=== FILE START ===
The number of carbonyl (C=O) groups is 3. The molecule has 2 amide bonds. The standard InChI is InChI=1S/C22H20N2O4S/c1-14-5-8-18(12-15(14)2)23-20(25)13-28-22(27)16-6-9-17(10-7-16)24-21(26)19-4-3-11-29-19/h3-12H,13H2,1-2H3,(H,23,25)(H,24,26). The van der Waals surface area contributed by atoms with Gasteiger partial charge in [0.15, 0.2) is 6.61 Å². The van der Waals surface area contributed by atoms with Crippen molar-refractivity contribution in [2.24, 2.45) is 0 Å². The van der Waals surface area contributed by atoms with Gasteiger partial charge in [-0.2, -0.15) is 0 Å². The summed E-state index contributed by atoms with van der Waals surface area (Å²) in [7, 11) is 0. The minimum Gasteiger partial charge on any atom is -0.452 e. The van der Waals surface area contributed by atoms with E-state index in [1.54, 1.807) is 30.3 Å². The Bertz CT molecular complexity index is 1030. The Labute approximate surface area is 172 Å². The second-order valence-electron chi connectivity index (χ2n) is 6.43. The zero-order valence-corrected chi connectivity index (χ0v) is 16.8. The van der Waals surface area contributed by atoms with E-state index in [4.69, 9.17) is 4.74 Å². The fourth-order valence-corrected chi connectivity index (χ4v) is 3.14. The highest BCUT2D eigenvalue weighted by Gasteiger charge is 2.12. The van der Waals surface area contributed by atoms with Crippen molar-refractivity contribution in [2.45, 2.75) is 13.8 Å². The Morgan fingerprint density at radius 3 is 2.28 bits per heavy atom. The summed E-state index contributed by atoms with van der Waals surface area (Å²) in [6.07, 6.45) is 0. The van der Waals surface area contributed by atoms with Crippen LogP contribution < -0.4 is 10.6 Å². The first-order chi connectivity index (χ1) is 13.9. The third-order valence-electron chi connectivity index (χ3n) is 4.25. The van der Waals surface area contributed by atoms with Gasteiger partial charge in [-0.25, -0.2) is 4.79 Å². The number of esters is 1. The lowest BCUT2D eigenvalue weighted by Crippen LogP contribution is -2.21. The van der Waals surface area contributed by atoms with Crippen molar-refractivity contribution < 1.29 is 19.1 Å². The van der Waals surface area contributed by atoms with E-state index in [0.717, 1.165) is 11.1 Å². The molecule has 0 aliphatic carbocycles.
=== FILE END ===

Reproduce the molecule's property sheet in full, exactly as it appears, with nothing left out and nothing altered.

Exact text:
The number of carbonyl (C=O) groups is 3. The molecule has 2 amide bonds. The standard InChI is InChI=1S/C22H20N2O4S/c1-14-5-8-18(12-15(14)2)23-20(25)13-28-22(27)16-6-9-17(10-7-16)24-21(26)19-4-3-11-29-19/h3-12H,13H2,1-2H3,(H,23,25)(H,24,26). The van der Waals surface area contributed by atoms with Gasteiger partial charge in [0.15, 0.2) is 6.61 Å². The van der Waals surface area contributed by atoms with Crippen molar-refractivity contribution in [2.24, 2.45) is 0 Å². The van der Waals surface area contributed by atoms with Gasteiger partial charge in [-0.2, -0.15) is 0 Å². The summed E-state index contributed by atoms with van der Waals surface area (Å²) in [7, 11) is 0. The minimum Gasteiger partial charge on any atom is -0.452 e. The van der Waals surface area contributed by atoms with E-state index in [1.54, 1.807) is 30.3 Å². The Bertz CT molecular complexity index is 1030. The Labute approximate surface area is 172 Å². The second-order valence-electron chi connectivity index (χ2n) is 6.43. The zero-order valence-corrected chi connectivity index (χ0v) is 16.8. The van der Waals surface area contributed by atoms with E-state index in [4.69, 9.17) is 4.74 Å². The fourth-order valence-corrected chi connectivity index (χ4v) is 3.14. The highest BCUT2D eigenvalue weighted by Gasteiger charge is 2.12. The van der Waals surface area contributed by atoms with Crippen molar-refractivity contribution in [2.45, 2.75) is 13.8 Å². The Morgan fingerprint density at radius 3 is 2.28 bits per heavy atom. The summed E-state index contributed by atoms with van der Waals surface area (Å²) in [6.07, 6.45) is 0. The van der Waals surface area contributed by atoms with Crippen LogP contribution < -0.4 is 10.6 Å². The first-order chi connectivity index (χ1) is 13.9. The third-order valence-electron chi connectivity index (χ3n) is 4.25. The van der Waals surface area contributed by atoms with Gasteiger partial charge in [-0.25, -0.2) is 4.79 Å². The number of esters is 1. The lowest BCUT2D eigenvalue weighted by Crippen LogP contribution is -2.21. The van der Waals surface area contributed by atoms with Crippen molar-refractivity contribution < 1.29 is 19.1 Å². The van der Waals surface area contributed by atoms with E-state index in [0.717, 1.165) is 11.1 Å². The molecule has 0 aliphatic carbocycles.